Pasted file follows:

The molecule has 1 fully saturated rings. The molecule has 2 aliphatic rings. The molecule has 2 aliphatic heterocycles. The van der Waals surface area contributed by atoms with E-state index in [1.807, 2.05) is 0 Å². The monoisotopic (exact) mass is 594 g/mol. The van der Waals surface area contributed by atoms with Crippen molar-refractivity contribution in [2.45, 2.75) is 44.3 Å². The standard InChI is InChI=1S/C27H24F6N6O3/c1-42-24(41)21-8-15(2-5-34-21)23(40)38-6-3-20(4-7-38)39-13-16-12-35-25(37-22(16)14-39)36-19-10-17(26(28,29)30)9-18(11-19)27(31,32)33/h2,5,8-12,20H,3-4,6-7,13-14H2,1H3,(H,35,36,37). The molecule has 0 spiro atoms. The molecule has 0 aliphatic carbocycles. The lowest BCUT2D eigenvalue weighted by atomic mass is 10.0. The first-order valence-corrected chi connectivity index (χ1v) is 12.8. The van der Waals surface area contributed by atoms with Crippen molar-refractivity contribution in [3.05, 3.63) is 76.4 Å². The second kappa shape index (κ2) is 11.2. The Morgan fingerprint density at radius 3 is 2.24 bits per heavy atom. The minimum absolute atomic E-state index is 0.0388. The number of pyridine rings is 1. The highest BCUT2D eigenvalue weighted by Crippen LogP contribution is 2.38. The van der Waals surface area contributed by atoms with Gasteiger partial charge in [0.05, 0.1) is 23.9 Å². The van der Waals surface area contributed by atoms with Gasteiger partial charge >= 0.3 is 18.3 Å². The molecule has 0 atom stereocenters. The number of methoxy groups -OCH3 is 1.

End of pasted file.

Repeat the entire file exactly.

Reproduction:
The molecule has 1 fully saturated rings. The molecule has 2 aliphatic rings. The molecule has 2 aliphatic heterocycles. The van der Waals surface area contributed by atoms with E-state index in [1.807, 2.05) is 0 Å². The monoisotopic (exact) mass is 594 g/mol. The van der Waals surface area contributed by atoms with Crippen molar-refractivity contribution in [2.45, 2.75) is 44.3 Å². The standard InChI is InChI=1S/C27H24F6N6O3/c1-42-24(41)21-8-15(2-5-34-21)23(40)38-6-3-20(4-7-38)39-13-16-12-35-25(37-22(16)14-39)36-19-10-17(26(28,29)30)9-18(11-19)27(31,32)33/h2,5,8-12,20H,3-4,6-7,13-14H2,1H3,(H,35,36,37). The molecule has 0 spiro atoms. The molecule has 0 aliphatic carbocycles. The lowest BCUT2D eigenvalue weighted by atomic mass is 10.0. The first-order valence-corrected chi connectivity index (χ1v) is 12.8. The van der Waals surface area contributed by atoms with Crippen molar-refractivity contribution in [3.05, 3.63) is 76.4 Å². The second kappa shape index (κ2) is 11.2. The Morgan fingerprint density at radius 3 is 2.24 bits per heavy atom. The minimum absolute atomic E-state index is 0.0388. The number of pyridine rings is 1. The highest BCUT2D eigenvalue weighted by Crippen LogP contribution is 2.38. The van der Waals surface area contributed by atoms with Gasteiger partial charge in [0.05, 0.1) is 23.9 Å². The van der Waals surface area contributed by atoms with Gasteiger partial charge >= 0.3 is 18.3 Å². The molecule has 0 atom stereocenters. The number of methoxy groups -OCH3 is 1.